As a result of LME’s coverage of lithium, the industry is correct to question whether the LME and Fastmarkets published lithium prices are reflective of the market.
Not only does the LME and Fastmarkets ‘no-change’ price not reflect the downward price trend the lithium industry is experiencing at the moment, but, most crucially, it fails to show what is actually happening on the ground in lithium today.
While new trading mechanisms are indeed needed for lithium as it reaches new scale, this development sheds further doubt on whether a traditional commodity exchange is the correct way for lithium to evolve.
What is the real lithium price?
All publishing companies are in search for two things: credibility and price data.
And all publishing companies want to be the answer to the question: what is the real lithium price?
For example, if the LME and Fastmarkets alliance says the lithium carbonate price is $10/kg, but more volume in the market is trading at the lower priced grade – take Benchmark Minerals EXW China price at $7.025/kg, for example – then will traders want to place multi-million dollar bets on two prices that are 30% apart?
Further evidence of this point is seen in the October 2019 price spread of six lithium carbonate grades (mid-point) from Benchmark Minerals (US$/tonne) in the below chart.
Our single price data points for each grade are actually the mid of a high and low range which is set each month by Benchmark Minerals lithium team and derived from many data points collected from the industry over the course of one calendar month.
This methodology takes into account the wide variance of lithium prices even for one grade of lithium carbonate, yet offers the prevailing global price range for that product. Should consumers want a single price for each grade, then the mid-point is the logical conclusion and what we list on our database.
All of the lithium price data is made available all of the time to our subscribers.
This lithium price complexity underscores the specialty nature of lithium versus classic commodity markets that both the LME and Fastmarkets are founded upon.
The need to be representative
Publishing lithium prices that do not represent the market adds confusion to a industry in need of significant investment to expand to 2.2m tonnes LCE by 2030, according to Benchmark Minerals Q3 2019 Lithium Forecast.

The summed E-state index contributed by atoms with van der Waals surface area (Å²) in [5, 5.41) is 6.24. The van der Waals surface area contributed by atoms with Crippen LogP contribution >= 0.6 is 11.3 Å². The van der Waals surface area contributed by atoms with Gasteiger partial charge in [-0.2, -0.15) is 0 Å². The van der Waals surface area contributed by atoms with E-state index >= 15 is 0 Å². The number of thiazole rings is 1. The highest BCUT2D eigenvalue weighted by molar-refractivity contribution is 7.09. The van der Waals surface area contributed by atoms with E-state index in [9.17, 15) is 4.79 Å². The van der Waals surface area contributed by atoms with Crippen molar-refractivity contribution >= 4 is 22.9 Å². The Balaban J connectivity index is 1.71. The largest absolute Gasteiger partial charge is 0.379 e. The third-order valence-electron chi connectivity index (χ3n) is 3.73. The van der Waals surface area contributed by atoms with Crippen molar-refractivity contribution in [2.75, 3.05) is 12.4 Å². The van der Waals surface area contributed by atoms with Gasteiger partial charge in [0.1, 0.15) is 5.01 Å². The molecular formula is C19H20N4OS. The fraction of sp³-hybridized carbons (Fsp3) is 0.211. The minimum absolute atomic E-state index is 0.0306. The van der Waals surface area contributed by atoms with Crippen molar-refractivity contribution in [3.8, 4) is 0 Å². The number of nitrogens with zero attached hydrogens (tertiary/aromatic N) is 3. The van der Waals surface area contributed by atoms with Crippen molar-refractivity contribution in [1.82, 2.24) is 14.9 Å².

Ironically, an effort to push the industry towards one lithium price, may actually be what takes it further away from a spot market, a first crucial step before the introduction of financial derivatives.
Benchmark Minerals’ lithium prices are written into contracts and used to aid negotiations. This industry acceptance provides a reliable way to manage the risk that price volatility over the past four years has created.
We not only produce our lithium price assessments each month but also advise the major actors across the supply chain on how these prices can be used in number of ways within contracts.
Such a leading price data and advisory role is only possible because of the lithium experience we have from the advisory and forecasting space, and with hires both sides of the lithium industry negotiating table: Tesla, SQM and Albemarle.
As a result of our global position, last week we were invited to brief The White House and The Pentagon on the subject of lithium and the EV supply chain.
We continue advise not only on lithium prices, but also end-to-end lithium ion battery and EV supply chain policy, technical, and commercial development incorporating senior leaders from the world’s largest governments, Auto OEMs, mining companies, and financial institutions.
How to use benchmark minerals’ lithium prices in contracts
There are a number of mechanisms that the lithium industry is adopting with the aid of Benchmark Minerals that can help reduce lithium prices volatility, the primary goal of most major participants on each side of the negotiating table.
The most common are:
Contract Reference Price – using a specific lithium grade for a specific lithium price movement measures in a percentage
Formal Contract Benchmarks – directly tied to a specific lithium price measured in dollars per tonne
Basket Prices – the grouping of multiple price data sources such as Benchmark Minerals and trade statistics
Linked Adjusted – ties to the average price movements in Benchmark Minerals’ lithium indices
- Learn more about these lithium price mechanisms here.
- Contact Benchmark Minerals for advice on your lithium contract here
Learn more about our lithium prices and analysis:
Contact the Benchmark Minerals Lithium Team today:
- Andrew Miller, Head of Price Assessments: firstname.lastname@example.org
- Or click here: https://www.benchmarkminerals.com/contact/
Source: Benchmark Minerals Intelligence.